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Sometimes, though, you really just have to do something, which is what happened with the old wrought iron fence lining the front and a portion of the side of my property, right next to the sidewalk. I often refer to this fence as “original” but honestly I have no idea. The same or similar style of fencing isn’t all that uncommon in and around Kingston, but it seems to be typically used around public spaces like civic buildings or graveyards rather than private residences, so sometimes I wonder if this fence could have been relocated here from elsewhere.

Who knows. Standing a bit over 3 feet high, it’s a very simple fence that’s relatively light on ornament, with each vertical picket terminating in a rather threatening-looking spike. It has a very creepy cemetery kind of vibe that I just think is terrific, obviously.

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Trouble is, the fence just sort of…stops about 20 feet in from the corner, which is part of what makes me wonder if it was moved from somewhere else. Back before I replaced all the chain-link with a nice new wood fence, this stopping point is where the 6′ chain-link fencing began, which was awkward and totally ugly and not nice at all.

There’s about 32 feet between where the wrought iron fence ends and the wood fence begins that I needed to fill in with…something. This is the kind of thing that will keep me from sleeping for months or years. I’ve been keeping my eyes peeled at salvage places and on Craigslist basically since buying the house hoping to stumble upon lengths of the same fencing to match, but no dice.

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In this circa 1950 photo of the house (which you can read a whole post about here), the solution the owners had come up with then was to patch in this area with a different type of fencing—to me it looks like wood, and maybe is supposed to be a balustrade, like for a porch? I think this is actually a pretty nice answer to this vexing conundrum so I was planning to do something similar, but then I figured I might as well obsess over it forever instead?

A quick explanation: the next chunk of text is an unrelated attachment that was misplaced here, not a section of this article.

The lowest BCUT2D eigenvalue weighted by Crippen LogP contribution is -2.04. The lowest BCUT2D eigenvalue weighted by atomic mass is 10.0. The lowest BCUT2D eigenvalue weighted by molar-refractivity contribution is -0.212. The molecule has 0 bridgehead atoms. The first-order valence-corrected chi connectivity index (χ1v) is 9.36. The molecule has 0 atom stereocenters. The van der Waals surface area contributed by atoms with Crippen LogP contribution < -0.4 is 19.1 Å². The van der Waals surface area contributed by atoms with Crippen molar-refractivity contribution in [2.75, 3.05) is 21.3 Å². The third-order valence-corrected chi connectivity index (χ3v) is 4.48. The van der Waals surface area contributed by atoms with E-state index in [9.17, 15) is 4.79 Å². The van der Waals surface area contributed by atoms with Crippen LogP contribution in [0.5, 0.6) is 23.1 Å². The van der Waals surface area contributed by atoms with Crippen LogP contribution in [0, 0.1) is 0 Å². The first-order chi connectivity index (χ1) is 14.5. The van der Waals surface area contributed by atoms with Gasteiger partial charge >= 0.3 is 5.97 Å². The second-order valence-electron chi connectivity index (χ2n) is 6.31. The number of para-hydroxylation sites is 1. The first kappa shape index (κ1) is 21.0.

I found someone locally who does custom metal fabrication projects and we talked about having the original fence replicated (with powder-coated steel instead of wrought iron), but the only way it would have maybe been within financial reach would have been if he could have sourced the basic components from his suppliers (horizontal rails with pre-punched holes at the correct dimensions and spacing, that kind of thing…) and then just done the work of welding it all together, but he did some searching and couldn’t find what we needed, so that plan was kind of dead in the water.

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I have no idea how it took me so long to notice, but back in the spring I was looking more closely at the original fence and took a closer look at the little seal on the gate. Of course it had a brand name on it! I’m dumb.

Want to know something cool? Too bad, you don’t have a choice. Stewart Iron Works Company? It’s still in business! According to the company, it was founded around 1860 (Wikipedia says 1886), and at its peak was the biggest iron fence manufacturer in the world—providing fencing for everything from cemeteries to the Panama Canal to the White House! They did a bunch of other impressive stuff too, like jail cells (notably at Alcatraz and Sing Sing), military vehicles during WWI, furniture…amazing, right? Nowadays the company is based in Kentucky, and evidently a lot of their business stems from historic restoration projects, which is pretty awesome. It doesn’t look like my particular fence is something they stock (although all the components seem to be available in the catalog), but I did have a very nice conversation over the phone with one of their employees who said it should be easy enough for them to reproduce. Which would be AWESOME, correct? Correct.

If money were no object this would be a total no-brainer, but…girl’s gotta eat. My house still needs a LOT of work. Funds are low. As much as I love this fence, there are about 100 things I can think of off the top of my head that I’d prioritize higher than having a perfect replica of my old fence made, and I can currently afford maybe 1.5 of them? So PLEASE, Stewart Iron Works: stay in business another decade or two and I promise to circle back and pursue this for real. Maybe then you can just send me the pattern and I’ll 3D print it.

ANYWAY I had to do SOMETHING because amazingly enough, a 39″ high antique wrought iron fence connecting to a 6′ rusty dusty chain-link fence connecting to a new 6′ wood picket fence all within about 50 feet is not adorable? Even the dirt patch AND falling down addition on the side of the house weren’t enough to make it a good look, if you can believe it.